The art of precision measurement is essentially all about the data that is obtained in the process and the value that it brings to a manufacturing operation. It is about making decisions based on high quality data.
There are three primary options available today for shaft measurement: optical, tactile, and a combination system. The optical systems have become common over the past few decades because of their flexibility and speed. So how do you choose the best option for your specific application?
The simple shaft is one of the ubiquitous items in every mechanical system. Shafts contain a number of key functional elements, such as splines, tapers, grooves, threads, cams and gears, which all have associated critical dimensions to allow these mechanical systems to perform the function for which they were designed.
Form is a relatively easy thing to measure in many senses. In the simplest manner, form measurement involves a probe or stylus being moved along an ideal circular or linear path to gather data on the probe movements relative to that ideal geometry.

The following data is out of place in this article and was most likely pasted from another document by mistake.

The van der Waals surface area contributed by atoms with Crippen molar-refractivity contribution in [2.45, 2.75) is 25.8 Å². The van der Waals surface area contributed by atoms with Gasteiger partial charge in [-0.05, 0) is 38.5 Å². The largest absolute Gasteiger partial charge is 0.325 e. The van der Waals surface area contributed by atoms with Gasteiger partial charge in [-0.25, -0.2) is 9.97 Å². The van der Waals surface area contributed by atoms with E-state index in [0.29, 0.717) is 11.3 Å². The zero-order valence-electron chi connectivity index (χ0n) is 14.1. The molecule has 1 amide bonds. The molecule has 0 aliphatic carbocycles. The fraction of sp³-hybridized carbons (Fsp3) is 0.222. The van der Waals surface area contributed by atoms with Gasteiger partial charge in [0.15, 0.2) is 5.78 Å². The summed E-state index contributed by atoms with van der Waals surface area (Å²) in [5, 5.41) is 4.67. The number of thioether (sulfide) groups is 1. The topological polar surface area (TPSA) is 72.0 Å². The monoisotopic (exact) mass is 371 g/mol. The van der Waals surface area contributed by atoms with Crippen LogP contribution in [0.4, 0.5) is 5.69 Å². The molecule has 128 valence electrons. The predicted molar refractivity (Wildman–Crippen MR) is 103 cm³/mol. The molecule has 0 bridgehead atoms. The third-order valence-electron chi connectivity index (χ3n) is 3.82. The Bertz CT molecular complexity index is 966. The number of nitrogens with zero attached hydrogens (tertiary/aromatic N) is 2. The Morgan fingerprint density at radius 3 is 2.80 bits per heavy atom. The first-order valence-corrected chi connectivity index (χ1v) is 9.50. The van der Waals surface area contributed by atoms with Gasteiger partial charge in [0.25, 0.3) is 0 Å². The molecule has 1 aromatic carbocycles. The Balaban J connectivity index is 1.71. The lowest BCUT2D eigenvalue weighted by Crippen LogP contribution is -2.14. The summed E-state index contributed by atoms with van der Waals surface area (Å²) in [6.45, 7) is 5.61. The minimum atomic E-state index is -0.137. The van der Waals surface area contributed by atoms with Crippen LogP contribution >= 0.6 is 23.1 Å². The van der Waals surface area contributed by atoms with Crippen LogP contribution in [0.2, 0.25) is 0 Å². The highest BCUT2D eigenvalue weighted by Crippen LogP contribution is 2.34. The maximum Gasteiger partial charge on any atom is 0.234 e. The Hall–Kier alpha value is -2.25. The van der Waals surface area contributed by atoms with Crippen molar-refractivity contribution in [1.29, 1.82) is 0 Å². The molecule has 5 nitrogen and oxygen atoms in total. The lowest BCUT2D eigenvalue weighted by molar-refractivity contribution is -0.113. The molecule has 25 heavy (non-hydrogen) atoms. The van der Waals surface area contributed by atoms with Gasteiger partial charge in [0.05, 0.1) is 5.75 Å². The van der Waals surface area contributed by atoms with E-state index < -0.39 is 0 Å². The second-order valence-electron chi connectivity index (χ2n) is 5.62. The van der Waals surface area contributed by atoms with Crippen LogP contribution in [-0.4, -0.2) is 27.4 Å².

A friend of mine likes to quip that someday computers will make all our lives easier. He’s kidding (I think), but it seems to be a fact of modern life that every time we open our phones, tablets, or computers, or even check our watches, there are upgrades waiting to be installed for the apps we have, and new and improved apps on offer to replace those.
We usually think of a “quantum leap” as a big thing, a great change or advance, and often when we are using this term, it is. Yet the term actually originates from atomic science and describes an electron moving from one energy level to another.